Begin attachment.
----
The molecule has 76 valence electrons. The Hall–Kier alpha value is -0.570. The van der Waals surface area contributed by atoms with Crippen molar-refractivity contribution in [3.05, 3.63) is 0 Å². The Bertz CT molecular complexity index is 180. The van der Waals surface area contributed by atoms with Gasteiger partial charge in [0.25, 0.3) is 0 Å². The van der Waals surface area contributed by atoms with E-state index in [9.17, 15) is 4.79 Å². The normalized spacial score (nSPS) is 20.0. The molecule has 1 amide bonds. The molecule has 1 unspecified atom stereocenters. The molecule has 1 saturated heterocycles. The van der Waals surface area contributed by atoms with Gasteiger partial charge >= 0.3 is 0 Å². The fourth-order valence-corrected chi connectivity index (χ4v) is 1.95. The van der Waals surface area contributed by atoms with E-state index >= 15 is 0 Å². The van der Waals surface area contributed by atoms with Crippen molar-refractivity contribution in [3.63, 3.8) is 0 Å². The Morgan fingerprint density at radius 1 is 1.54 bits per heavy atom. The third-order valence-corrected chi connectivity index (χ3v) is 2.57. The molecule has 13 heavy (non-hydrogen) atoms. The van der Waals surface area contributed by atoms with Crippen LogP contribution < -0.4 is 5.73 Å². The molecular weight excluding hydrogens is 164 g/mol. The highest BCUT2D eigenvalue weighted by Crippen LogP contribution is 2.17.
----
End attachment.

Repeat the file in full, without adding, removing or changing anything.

The molecule has 76 valence electrons. The Hall–Kier alpha value is -0.570. The van der Waals surface area contributed by atoms with Crippen molar-refractivity contribution in [3.05, 3.63) is 0 Å². The Bertz CT molecular complexity index is 180. The van der Waals surface area contributed by atoms with Gasteiger partial charge in [0.25, 0.3) is 0 Å². The van der Waals surface area contributed by atoms with E-state index in [9.17, 15) is 4.79 Å². The normalized spacial score (nSPS) is 20.0. The molecule has 1 amide bonds. The molecule has 1 unspecified atom stereocenters. The molecule has 1 saturated heterocycles. The van der Waals surface area contributed by atoms with Gasteiger partial charge >= 0.3 is 0 Å². The fourth-order valence-corrected chi connectivity index (χ4v) is 1.95. The van der Waals surface area contributed by atoms with E-state index >= 15 is 0 Å². The van der Waals surface area contributed by atoms with Crippen molar-refractivity contribution in [3.63, 3.8) is 0 Å². The Morgan fingerprint density at radius 1 is 1.54 bits per heavy atom. The third-order valence-corrected chi connectivity index (χ3v) is 2.57. The molecule has 13 heavy (non-hydrogen) atoms. The van der Waals surface area contributed by atoms with Crippen LogP contribution < -0.4 is 5.73 Å². The molecular weight excluding hydrogens is 164 g/mol. The highest BCUT2D eigenvalue weighted by Crippen LogP contribution is 2.17.